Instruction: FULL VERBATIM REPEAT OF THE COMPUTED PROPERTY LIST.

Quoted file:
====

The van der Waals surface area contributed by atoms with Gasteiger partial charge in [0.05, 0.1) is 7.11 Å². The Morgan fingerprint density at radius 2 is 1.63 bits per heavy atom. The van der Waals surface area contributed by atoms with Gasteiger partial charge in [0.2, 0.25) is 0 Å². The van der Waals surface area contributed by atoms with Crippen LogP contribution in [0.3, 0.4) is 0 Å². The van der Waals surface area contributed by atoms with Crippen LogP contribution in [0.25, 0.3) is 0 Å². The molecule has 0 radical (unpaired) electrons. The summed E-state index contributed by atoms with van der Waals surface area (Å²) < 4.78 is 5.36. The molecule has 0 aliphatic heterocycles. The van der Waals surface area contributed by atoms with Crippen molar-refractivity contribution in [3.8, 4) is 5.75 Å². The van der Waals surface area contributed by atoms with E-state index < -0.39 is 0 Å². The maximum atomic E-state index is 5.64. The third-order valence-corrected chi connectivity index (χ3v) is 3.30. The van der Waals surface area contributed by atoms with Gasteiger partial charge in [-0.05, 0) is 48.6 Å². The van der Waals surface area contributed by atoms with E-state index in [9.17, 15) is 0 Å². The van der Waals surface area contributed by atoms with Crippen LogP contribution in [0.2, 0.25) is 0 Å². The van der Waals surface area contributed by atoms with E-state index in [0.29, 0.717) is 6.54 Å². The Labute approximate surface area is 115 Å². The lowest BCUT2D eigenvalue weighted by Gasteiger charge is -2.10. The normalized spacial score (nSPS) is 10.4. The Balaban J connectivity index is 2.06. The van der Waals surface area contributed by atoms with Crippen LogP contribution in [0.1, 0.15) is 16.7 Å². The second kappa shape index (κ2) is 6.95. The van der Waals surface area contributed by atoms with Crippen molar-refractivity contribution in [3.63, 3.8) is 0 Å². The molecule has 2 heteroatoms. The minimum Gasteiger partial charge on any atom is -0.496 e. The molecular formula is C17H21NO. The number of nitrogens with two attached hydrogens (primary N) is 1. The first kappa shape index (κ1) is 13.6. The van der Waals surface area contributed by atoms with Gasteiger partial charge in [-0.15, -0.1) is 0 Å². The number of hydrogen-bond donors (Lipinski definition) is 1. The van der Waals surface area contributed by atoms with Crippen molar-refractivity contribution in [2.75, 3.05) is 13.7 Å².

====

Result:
The van der Waals surface area contributed by atoms with Gasteiger partial charge in [0.05, 0.1) is 7.11 Å². The Morgan fingerprint density at radius 2 is 1.63 bits per heavy atom. The van der Waals surface area contributed by atoms with Gasteiger partial charge in [0.2, 0.25) is 0 Å². The van der Waals surface area contributed by atoms with Crippen LogP contribution in [0.3, 0.4) is 0 Å². The van der Waals surface area contributed by atoms with Crippen LogP contribution in [0.25, 0.3) is 0 Å². The molecule has 0 radical (unpaired) electrons. The summed E-state index contributed by atoms with van der Waals surface area (Å²) < 4.78 is 5.36. The molecule has 0 aliphatic heterocycles. The van der Waals surface area contributed by atoms with Crippen molar-refractivity contribution in [3.8, 4) is 5.75 Å². The van der Waals surface area contributed by atoms with E-state index < -0.39 is 0 Å². The maximum atomic E-state index is 5.64. The third-order valence-corrected chi connectivity index (χ3v) is 3.30. The van der Waals surface area contributed by atoms with Gasteiger partial charge in [-0.05, 0) is 48.6 Å². The van der Waals surface area contributed by atoms with E-state index in [9.17, 15) is 0 Å². The van der Waals surface area contributed by atoms with Crippen LogP contribution in [0.2, 0.25) is 0 Å². The van der Waals surface area contributed by atoms with E-state index in [0.29, 0.717) is 6.54 Å². The Labute approximate surface area is 115 Å². The lowest BCUT2D eigenvalue weighted by Gasteiger charge is -2.10. The normalized spacial score (nSPS) is 10.4. The Balaban J connectivity index is 2.06. The van der Waals surface area contributed by atoms with Crippen LogP contribution in [0.1, 0.15) is 16.7 Å². The second kappa shape index (κ2) is 6.95. The van der Waals surface area contributed by atoms with Crippen molar-refractivity contribution in [3.63, 3.8) is 0 Å². The molecule has 2 heteroatoms. The minimum Gasteiger partial charge on any atom is -0.496 e. The molecular formula is C17H21NO. The number of nitrogens with two attached hydrogens (primary N) is 1. The first kappa shape index (κ1) is 13.6. The van der Waals surface area contributed by atoms with Gasteiger partial charge in [-0.15, -0.1) is 0 Å². The number of hydrogen-bond donors (Lipinski definition) is 1. The van der Waals surface area contributed by atoms with Crippen molar-refractivity contribution in [2.75, 3.05) is 13.7 Å².